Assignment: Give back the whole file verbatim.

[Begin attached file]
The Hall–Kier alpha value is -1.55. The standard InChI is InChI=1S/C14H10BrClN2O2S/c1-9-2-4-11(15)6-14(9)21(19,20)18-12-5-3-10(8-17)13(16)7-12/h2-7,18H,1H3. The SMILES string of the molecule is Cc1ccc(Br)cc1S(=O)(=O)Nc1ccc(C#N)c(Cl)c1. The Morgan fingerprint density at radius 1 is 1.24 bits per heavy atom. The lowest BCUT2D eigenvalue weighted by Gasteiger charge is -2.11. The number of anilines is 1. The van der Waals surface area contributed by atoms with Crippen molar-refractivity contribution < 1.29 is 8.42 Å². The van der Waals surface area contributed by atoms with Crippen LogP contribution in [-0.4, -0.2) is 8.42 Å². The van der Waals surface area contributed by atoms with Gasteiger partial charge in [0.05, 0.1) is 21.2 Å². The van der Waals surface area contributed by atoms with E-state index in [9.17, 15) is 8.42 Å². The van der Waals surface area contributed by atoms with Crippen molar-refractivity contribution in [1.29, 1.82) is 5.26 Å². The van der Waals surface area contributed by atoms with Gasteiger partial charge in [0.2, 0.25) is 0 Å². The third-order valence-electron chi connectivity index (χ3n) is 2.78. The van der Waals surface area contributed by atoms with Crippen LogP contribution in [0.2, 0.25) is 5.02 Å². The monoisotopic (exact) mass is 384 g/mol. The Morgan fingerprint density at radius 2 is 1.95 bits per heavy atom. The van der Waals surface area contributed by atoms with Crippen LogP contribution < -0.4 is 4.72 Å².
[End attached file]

The Hall–Kier alpha value is -1.55. The standard InChI is InChI=1S/C14H10BrClN2O2S/c1-9-2-4-11(15)6-14(9)21(19,20)18-12-5-3-10(8-17)13(16)7-12/h2-7,18H,1H3. The SMILES string of the molecule is Cc1ccc(Br)cc1S(=O)(=O)Nc1ccc(C#N)c(Cl)c1. The Morgan fingerprint density at radius 1 is 1.24 bits per heavy atom. The lowest BCUT2D eigenvalue weighted by Gasteiger charge is -2.11. The number of anilines is 1. The van der Waals surface area contributed by atoms with Crippen molar-refractivity contribution < 1.29 is 8.42 Å². The van der Waals surface area contributed by atoms with Crippen LogP contribution in [-0.4, -0.2) is 8.42 Å². The van der Waals surface area contributed by atoms with Gasteiger partial charge in [0.05, 0.1) is 21.2 Å². The van der Waals surface area contributed by atoms with E-state index in [9.17, 15) is 8.42 Å². The van der Waals surface area contributed by atoms with Crippen molar-refractivity contribution in [1.29, 1.82) is 5.26 Å². The van der Waals surface area contributed by atoms with Gasteiger partial charge in [0.2, 0.25) is 0 Å². The third-order valence-electron chi connectivity index (χ3n) is 2.78. The van der Waals surface area contributed by atoms with Crippen LogP contribution in [0.2, 0.25) is 5.02 Å². The monoisotopic (exact) mass is 384 g/mol. The Morgan fingerprint density at radius 2 is 1.95 bits per heavy atom. The van der Waals surface area contributed by atoms with Crippen LogP contribution < -0.4 is 4.72 Å².